The Kailash Mansarovar Yatra takes normally 28 days. Of these 28 days, 11 days yatra is in Indian side and rest days of the yatra is in Chinese side. The trekking starts on 4th day on the Indian side. The Kumaon Mandal Vikas Nigam Limited makes arrangements to provide accomodation, transportation and food on the Indian side of the Yatra. Where as Chinese authorities makes arrangemet for accomodation, logistics and other arrangements on the Chinese side.
The daywise schedule of yatra is given below:-
First Day – The pilgrims cover 320 Km from Delhi to Kathgodam via Moradabad, Rampur, Haldwani. They cross the rivers Yamuna, Ganga and Ramganga W. rivers on the way. Before starting the journey, pilgrims are briefed by the Under Secretary, Ministery of External Affairs, about the Yatra and their medical check-up is done at Indo-Tibetian Border Police Centre.
Second Day – After having Breakfast at Kathgodam, the journey to Bageshwar starts. At lunch, bus reaches to Almora and lunch is served in the KMVN (Kumaon Mandal Vikas Nigam) guest house. Then there is drive uphill to Bageshwar which lies on the confluence of Gomti and Saryu.
Third Day – Before breakfast at Bageshwar, the Baijnath temple may be visited. From here the pilgrim reach Chaukori via Kanda – Vijaypur – Kotmunya. Everyone will be pleased by the impressive view of the mighty Himalaya form the tea estate of Chaukori. Then there is a drive downhill to Thal, uphill to Didihat where lunch is served, then downhill again to Ogla – Jauljibi and finally along the Gori river till they reach Dharchula, crossing the Gomti, Saryu, Ramganga E. and Gori on the way. One can now see the mountains of Nepal. The distance covered is 160 Km.
Fourth Day – 19 Km from Dharchula the Dhauli E. meets the Kali at Tawaghat. One can plan to reach out and touch the Chhiplakot peaks, lakes and glaciers via village Khela in a future trip. The pilgrims cross the bridge over the roaring Dhauli and see the confluence of the Kali and Dhauli, and then drive on to Mangti. If one is lucky one might find oneself in this region during the Kandali festival which is held once in twelve years. Travel along the Kali river through dense forest to climb up to the village of Gala (2440m). Here are KMVN’s cottages. There is a PWD dak bungalow at Jipti (2378m) 2 Km further.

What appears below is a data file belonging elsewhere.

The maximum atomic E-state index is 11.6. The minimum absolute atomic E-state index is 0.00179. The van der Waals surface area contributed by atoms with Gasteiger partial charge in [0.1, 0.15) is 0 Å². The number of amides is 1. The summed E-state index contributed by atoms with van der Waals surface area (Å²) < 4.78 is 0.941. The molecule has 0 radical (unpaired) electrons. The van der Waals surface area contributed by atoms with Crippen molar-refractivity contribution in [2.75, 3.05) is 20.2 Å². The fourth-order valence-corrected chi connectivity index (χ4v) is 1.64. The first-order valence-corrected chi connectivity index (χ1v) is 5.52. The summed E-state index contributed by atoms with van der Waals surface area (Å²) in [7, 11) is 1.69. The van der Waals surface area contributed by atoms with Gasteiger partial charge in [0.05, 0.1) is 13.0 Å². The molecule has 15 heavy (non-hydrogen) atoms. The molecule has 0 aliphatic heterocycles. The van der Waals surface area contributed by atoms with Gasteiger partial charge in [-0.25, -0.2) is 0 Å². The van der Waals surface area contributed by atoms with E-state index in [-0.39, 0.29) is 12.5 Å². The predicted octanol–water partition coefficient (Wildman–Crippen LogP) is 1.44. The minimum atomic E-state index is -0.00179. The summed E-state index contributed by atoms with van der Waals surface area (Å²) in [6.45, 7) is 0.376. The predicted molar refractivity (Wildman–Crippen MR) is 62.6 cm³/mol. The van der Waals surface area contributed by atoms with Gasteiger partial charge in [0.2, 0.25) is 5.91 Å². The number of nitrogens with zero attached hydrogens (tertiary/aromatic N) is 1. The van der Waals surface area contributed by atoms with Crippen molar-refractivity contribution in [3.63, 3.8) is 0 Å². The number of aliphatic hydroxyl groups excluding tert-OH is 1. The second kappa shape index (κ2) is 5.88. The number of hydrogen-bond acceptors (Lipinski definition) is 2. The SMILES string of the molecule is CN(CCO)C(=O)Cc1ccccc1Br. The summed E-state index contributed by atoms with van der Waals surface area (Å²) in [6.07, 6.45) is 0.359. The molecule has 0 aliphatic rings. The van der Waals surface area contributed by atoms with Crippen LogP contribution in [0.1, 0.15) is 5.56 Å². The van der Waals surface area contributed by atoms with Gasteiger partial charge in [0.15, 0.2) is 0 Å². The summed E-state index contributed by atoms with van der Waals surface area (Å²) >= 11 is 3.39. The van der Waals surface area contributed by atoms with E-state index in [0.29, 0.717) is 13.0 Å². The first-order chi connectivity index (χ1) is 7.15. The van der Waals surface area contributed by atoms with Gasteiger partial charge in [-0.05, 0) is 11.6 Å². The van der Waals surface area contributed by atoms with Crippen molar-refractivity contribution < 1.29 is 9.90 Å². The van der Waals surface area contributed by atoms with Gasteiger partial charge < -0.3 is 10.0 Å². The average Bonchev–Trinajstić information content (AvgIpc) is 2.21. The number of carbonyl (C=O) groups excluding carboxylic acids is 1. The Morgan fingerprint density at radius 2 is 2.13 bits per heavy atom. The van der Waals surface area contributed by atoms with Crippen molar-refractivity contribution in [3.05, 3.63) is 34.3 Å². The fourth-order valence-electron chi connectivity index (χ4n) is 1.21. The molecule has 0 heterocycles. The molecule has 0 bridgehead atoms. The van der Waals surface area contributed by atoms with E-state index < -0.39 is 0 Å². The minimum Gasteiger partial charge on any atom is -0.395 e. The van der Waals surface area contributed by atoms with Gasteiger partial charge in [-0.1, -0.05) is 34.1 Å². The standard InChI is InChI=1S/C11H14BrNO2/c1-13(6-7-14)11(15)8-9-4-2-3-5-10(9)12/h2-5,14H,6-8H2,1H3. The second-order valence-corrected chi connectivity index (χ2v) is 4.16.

Fifth Day – Although Gala to Buddhi (2740 m) via Malpa (2018m) is 20 Km. To reach Malpa one has to climb down 4444 steps to reach the river Kali. This place is Lakhanpur. To the right of the Kali is the Chhata fall. On the left is also a fall in Nepal. Next is the beautiful Najang fall. The Kali seems almost like a violent storm in this region. Budi (2740m) is at a distance of 9 Km from Malpa and the group rests at Lamre before reaching Budi. There are numerous springs and waterfalls on either side of the river; also can seen the Api – Nampa range of Nepal.
Sixth Day – Gunji (3500m) is 17 Km from Budi. On reaching Chhialekh the group enters the region of Byans. The pasture of Chhialekh is strewn with grasses and flowers. Then comes Garbhiang village (3225m), deserted because of geopolitical and geological reasons. Here the Kali meets the Tinkar coming from Nepal. The Kali is no longer intimidating and becomes almost silent by the time Gunji (3500m) comes. The trek from Budhi to Gunji via Chhialekh and Garbhiang is 20-22 km long and most tiring of all. Buddhi to Chhialekh is a steep climb. On the way Api mountain range on the Nepal side is seen.
Seventh Day – One moves along the relatively quieter Kali to walk 10 Km to reach Kalapani (3600m). There are pine, bhojpatra and juniper forests in this region. Although the river has been coming all the way from Lipulekh pass, the small pool formed under a huge rock is considered to be the source of the Kali. There are snow – clad mountains all around and Vyas’s cave is to be found on the mountain in front of Kalapani. It was because of the visit of Rishi Vyas that the region is known as Byans. There is also a hot water spring at Kalapani.